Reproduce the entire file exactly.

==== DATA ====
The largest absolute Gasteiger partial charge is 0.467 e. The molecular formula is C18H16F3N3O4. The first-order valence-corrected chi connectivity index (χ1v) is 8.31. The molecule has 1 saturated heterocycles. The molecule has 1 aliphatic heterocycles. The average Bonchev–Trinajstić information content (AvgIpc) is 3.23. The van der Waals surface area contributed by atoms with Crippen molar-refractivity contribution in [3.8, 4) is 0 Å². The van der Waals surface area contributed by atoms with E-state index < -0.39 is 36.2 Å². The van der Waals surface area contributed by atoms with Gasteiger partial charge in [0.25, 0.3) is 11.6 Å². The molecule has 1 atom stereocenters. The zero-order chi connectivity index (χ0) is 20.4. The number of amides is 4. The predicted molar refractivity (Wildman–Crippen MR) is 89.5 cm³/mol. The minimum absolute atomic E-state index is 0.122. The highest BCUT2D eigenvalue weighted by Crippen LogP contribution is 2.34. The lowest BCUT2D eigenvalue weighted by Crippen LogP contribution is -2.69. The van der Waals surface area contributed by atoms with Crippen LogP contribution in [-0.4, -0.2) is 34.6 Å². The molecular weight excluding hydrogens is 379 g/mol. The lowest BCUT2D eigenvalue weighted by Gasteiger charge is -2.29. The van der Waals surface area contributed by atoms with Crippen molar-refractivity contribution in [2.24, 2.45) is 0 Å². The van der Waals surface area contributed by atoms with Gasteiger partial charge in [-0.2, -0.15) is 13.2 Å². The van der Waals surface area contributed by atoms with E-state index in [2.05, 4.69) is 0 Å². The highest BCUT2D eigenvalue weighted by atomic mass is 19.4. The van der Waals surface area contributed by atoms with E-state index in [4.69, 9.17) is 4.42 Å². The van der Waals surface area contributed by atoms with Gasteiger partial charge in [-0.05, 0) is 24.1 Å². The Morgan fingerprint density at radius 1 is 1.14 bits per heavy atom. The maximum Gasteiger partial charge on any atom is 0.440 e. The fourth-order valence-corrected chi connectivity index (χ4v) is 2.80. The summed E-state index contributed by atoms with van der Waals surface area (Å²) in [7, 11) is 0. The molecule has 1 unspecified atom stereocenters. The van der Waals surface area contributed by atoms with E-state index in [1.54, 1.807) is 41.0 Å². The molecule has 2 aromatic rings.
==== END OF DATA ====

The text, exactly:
The largest absolute Gasteiger partial charge is 0.467 e. The molecular formula is C18H16F3N3O4. The first-order valence-corrected chi connectivity index (χ1v) is 8.31. The molecule has 1 saturated heterocycles. The molecule has 1 aliphatic heterocycles. The average Bonchev–Trinajstić information content (AvgIpc) is 3.23. The van der Waals surface area contributed by atoms with Crippen molar-refractivity contribution in [3.8, 4) is 0 Å². The van der Waals surface area contributed by atoms with E-state index < -0.39 is 36.2 Å². The van der Waals surface area contributed by atoms with Gasteiger partial charge in [0.25, 0.3) is 11.6 Å². The molecule has 1 atom stereocenters. The zero-order chi connectivity index (χ0) is 20.4. The number of amides is 4. The predicted molar refractivity (Wildman–Crippen MR) is 89.5 cm³/mol. The minimum absolute atomic E-state index is 0.122. The highest BCUT2D eigenvalue weighted by Crippen LogP contribution is 2.34. The lowest BCUT2D eigenvalue weighted by Crippen LogP contribution is -2.69. The van der Waals surface area contributed by atoms with Crippen LogP contribution in [-0.4, -0.2) is 34.6 Å². The molecular weight excluding hydrogens is 379 g/mol. The lowest BCUT2D eigenvalue weighted by Gasteiger charge is -2.29. The van der Waals surface area contributed by atoms with Crippen molar-refractivity contribution in [2.24, 2.45) is 0 Å². The van der Waals surface area contributed by atoms with Gasteiger partial charge in [-0.2, -0.15) is 13.2 Å². The van der Waals surface area contributed by atoms with E-state index in [2.05, 4.69) is 0 Å². The highest BCUT2D eigenvalue weighted by atomic mass is 19.4. The van der Waals surface area contributed by atoms with E-state index in [4.69, 9.17) is 4.42 Å². The van der Waals surface area contributed by atoms with Gasteiger partial charge in [-0.05, 0) is 24.1 Å². The Morgan fingerprint density at radius 1 is 1.14 bits per heavy atom. The maximum Gasteiger partial charge on any atom is 0.440 e. The fourth-order valence-corrected chi connectivity index (χ4v) is 2.80. The summed E-state index contributed by atoms with van der Waals surface area (Å²) in [7, 11) is 0. The molecule has 1 unspecified atom stereocenters. The van der Waals surface area contributed by atoms with E-state index in [1.54, 1.807) is 41.0 Å². The molecule has 2 aromatic rings.